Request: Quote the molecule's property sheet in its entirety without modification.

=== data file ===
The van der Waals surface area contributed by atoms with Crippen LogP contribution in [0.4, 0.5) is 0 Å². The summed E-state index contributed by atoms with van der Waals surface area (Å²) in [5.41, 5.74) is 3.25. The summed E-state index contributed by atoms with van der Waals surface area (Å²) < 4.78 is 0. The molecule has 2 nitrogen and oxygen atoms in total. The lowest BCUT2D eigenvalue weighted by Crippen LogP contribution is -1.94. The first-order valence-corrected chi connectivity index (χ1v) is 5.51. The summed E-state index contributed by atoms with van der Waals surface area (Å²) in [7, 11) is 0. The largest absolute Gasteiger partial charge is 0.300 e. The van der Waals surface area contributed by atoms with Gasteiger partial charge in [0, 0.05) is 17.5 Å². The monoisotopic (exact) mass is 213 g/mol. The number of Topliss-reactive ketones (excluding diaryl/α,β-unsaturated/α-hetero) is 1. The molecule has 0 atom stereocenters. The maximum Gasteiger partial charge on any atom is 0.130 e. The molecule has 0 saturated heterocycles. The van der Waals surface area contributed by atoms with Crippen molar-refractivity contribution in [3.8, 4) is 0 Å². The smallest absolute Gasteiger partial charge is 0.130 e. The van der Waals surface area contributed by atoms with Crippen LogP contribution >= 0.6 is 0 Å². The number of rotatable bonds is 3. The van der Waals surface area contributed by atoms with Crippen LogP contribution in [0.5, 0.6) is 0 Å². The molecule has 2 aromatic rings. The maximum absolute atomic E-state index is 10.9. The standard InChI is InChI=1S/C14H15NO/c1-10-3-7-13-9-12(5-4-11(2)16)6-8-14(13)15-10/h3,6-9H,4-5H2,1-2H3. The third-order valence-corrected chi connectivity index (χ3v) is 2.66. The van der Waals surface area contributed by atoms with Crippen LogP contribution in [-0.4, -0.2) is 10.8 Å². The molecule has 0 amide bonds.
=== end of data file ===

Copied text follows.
The van der Waals surface area contributed by atoms with Crippen LogP contribution in [0.4, 0.5) is 0 Å². The summed E-state index contributed by atoms with van der Waals surface area (Å²) in [5.41, 5.74) is 3.25. The summed E-state index contributed by atoms with van der Waals surface area (Å²) < 4.78 is 0. The molecule has 2 nitrogen and oxygen atoms in total. The lowest BCUT2D eigenvalue weighted by Crippen LogP contribution is -1.94. The first-order valence-corrected chi connectivity index (χ1v) is 5.51. The summed E-state index contributed by atoms with van der Waals surface area (Å²) in [7, 11) is 0. The largest absolute Gasteiger partial charge is 0.300 e. The van der Waals surface area contributed by atoms with Gasteiger partial charge in [0, 0.05) is 17.5 Å². The monoisotopic (exact) mass is 213 g/mol. The number of Topliss-reactive ketones (excluding diaryl/α,β-unsaturated/α-hetero) is 1. The molecule has 0 atom stereocenters. The maximum Gasteiger partial charge on any atom is 0.130 e. The molecule has 0 saturated heterocycles. The van der Waals surface area contributed by atoms with Crippen molar-refractivity contribution in [3.8, 4) is 0 Å². The smallest absolute Gasteiger partial charge is 0.130 e. The van der Waals surface area contributed by atoms with Crippen LogP contribution >= 0.6 is 0 Å². The number of rotatable bonds is 3. The van der Waals surface area contributed by atoms with Crippen LogP contribution in [0.5, 0.6) is 0 Å². The molecule has 2 aromatic rings. The maximum absolute atomic E-state index is 10.9. The standard InChI is InChI=1S/C14H15NO/c1-10-3-7-13-9-12(5-4-11(2)16)6-8-14(13)15-10/h3,6-9H,4-5H2,1-2H3. The third-order valence-corrected chi connectivity index (χ3v) is 2.66. The van der Waals surface area contributed by atoms with Crippen LogP contribution in [-0.4, -0.2) is 10.8 Å². The molecule has 0 amide bonds.